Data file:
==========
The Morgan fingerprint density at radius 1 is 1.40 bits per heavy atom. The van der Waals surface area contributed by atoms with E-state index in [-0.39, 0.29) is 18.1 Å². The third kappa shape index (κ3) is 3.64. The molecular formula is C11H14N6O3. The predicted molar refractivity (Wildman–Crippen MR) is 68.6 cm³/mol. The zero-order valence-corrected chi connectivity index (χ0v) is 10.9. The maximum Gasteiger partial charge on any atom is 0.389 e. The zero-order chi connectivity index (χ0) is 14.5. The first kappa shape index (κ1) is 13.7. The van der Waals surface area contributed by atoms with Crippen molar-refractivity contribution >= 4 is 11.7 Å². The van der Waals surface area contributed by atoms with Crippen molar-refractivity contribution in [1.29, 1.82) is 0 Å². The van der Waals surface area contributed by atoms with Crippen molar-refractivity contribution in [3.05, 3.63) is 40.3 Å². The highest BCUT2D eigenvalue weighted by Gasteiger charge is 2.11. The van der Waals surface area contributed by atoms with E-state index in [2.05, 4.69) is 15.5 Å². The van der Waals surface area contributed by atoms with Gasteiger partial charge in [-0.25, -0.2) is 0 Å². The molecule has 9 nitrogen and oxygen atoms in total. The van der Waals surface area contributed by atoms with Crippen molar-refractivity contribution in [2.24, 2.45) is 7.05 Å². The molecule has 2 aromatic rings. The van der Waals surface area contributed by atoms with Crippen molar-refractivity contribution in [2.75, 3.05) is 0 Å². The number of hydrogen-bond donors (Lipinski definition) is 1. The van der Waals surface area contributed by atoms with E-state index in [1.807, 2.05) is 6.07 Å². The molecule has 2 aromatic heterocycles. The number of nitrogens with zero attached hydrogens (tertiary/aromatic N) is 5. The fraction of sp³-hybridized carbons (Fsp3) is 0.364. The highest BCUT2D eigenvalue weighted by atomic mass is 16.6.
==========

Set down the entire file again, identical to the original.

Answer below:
The Morgan fingerprint density at radius 1 is 1.40 bits per heavy atom. The van der Waals surface area contributed by atoms with E-state index in [-0.39, 0.29) is 18.1 Å². The third kappa shape index (κ3) is 3.64. The molecular formula is C11H14N6O3. The predicted molar refractivity (Wildman–Crippen MR) is 68.6 cm³/mol. The zero-order valence-corrected chi connectivity index (χ0v) is 10.9. The maximum Gasteiger partial charge on any atom is 0.389 e. The zero-order chi connectivity index (χ0) is 14.5. The first kappa shape index (κ1) is 13.7. The van der Waals surface area contributed by atoms with Crippen molar-refractivity contribution >= 4 is 11.7 Å². The van der Waals surface area contributed by atoms with Crippen molar-refractivity contribution in [1.29, 1.82) is 0 Å². The van der Waals surface area contributed by atoms with Crippen molar-refractivity contribution in [3.05, 3.63) is 40.3 Å². The highest BCUT2D eigenvalue weighted by Gasteiger charge is 2.11. The van der Waals surface area contributed by atoms with E-state index in [2.05, 4.69) is 15.5 Å². The van der Waals surface area contributed by atoms with Gasteiger partial charge in [-0.25, -0.2) is 0 Å². The molecule has 9 nitrogen and oxygen atoms in total. The van der Waals surface area contributed by atoms with Crippen molar-refractivity contribution in [2.24, 2.45) is 7.05 Å². The molecule has 2 aromatic rings. The van der Waals surface area contributed by atoms with Crippen molar-refractivity contribution in [2.75, 3.05) is 0 Å². The number of hydrogen-bond donors (Lipinski definition) is 1. The van der Waals surface area contributed by atoms with E-state index in [1.807, 2.05) is 6.07 Å². The molecule has 2 aromatic heterocycles. The number of nitrogens with zero attached hydrogens (tertiary/aromatic N) is 5. The fraction of sp³-hybridized carbons (Fsp3) is 0.364. The highest BCUT2D eigenvalue weighted by atomic mass is 16.6.